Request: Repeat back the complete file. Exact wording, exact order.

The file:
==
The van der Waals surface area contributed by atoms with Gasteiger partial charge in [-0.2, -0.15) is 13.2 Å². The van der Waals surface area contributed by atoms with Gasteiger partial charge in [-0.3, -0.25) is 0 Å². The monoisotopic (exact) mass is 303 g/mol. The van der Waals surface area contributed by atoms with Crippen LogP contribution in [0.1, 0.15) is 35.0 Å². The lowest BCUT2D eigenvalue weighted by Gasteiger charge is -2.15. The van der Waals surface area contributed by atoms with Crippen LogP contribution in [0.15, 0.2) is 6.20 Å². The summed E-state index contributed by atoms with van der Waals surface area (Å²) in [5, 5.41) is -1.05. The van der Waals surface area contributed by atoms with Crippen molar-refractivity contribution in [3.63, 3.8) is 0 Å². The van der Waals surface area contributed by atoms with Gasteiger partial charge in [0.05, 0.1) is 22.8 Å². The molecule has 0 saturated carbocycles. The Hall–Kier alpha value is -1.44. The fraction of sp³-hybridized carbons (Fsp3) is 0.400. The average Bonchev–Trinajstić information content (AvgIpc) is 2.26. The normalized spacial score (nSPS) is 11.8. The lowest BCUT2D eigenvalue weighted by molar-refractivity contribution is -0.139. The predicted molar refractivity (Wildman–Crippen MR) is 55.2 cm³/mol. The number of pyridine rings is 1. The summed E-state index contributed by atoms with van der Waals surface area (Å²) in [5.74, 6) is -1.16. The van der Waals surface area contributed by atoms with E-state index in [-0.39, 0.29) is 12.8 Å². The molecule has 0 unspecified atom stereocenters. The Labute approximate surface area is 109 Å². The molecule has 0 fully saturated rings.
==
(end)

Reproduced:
The van der Waals surface area contributed by atoms with Gasteiger partial charge in [-0.2, -0.15) is 13.2 Å². The van der Waals surface area contributed by atoms with Gasteiger partial charge in [-0.3, -0.25) is 0 Å². The monoisotopic (exact) mass is 303 g/mol. The van der Waals surface area contributed by atoms with Crippen LogP contribution in [0.1, 0.15) is 35.0 Å². The lowest BCUT2D eigenvalue weighted by Gasteiger charge is -2.15. The van der Waals surface area contributed by atoms with Crippen LogP contribution in [0.15, 0.2) is 6.20 Å². The summed E-state index contributed by atoms with van der Waals surface area (Å²) in [5, 5.41) is -1.05. The van der Waals surface area contributed by atoms with Crippen molar-refractivity contribution in [3.63, 3.8) is 0 Å². The van der Waals surface area contributed by atoms with Gasteiger partial charge in [0.05, 0.1) is 22.8 Å². The molecule has 0 saturated carbocycles. The Hall–Kier alpha value is -1.44. The fraction of sp³-hybridized carbons (Fsp3) is 0.400. The average Bonchev–Trinajstić information content (AvgIpc) is 2.26. The normalized spacial score (nSPS) is 11.8. The lowest BCUT2D eigenvalue weighted by molar-refractivity contribution is -0.139. The predicted molar refractivity (Wildman–Crippen MR) is 55.2 cm³/mol. The number of pyridine rings is 1. The summed E-state index contributed by atoms with van der Waals surface area (Å²) in [5.74, 6) is -1.16. The van der Waals surface area contributed by atoms with E-state index in [-0.39, 0.29) is 12.8 Å². The molecule has 0 unspecified atom stereocenters. The Labute approximate surface area is 109 Å². The molecule has 0 fully saturated rings.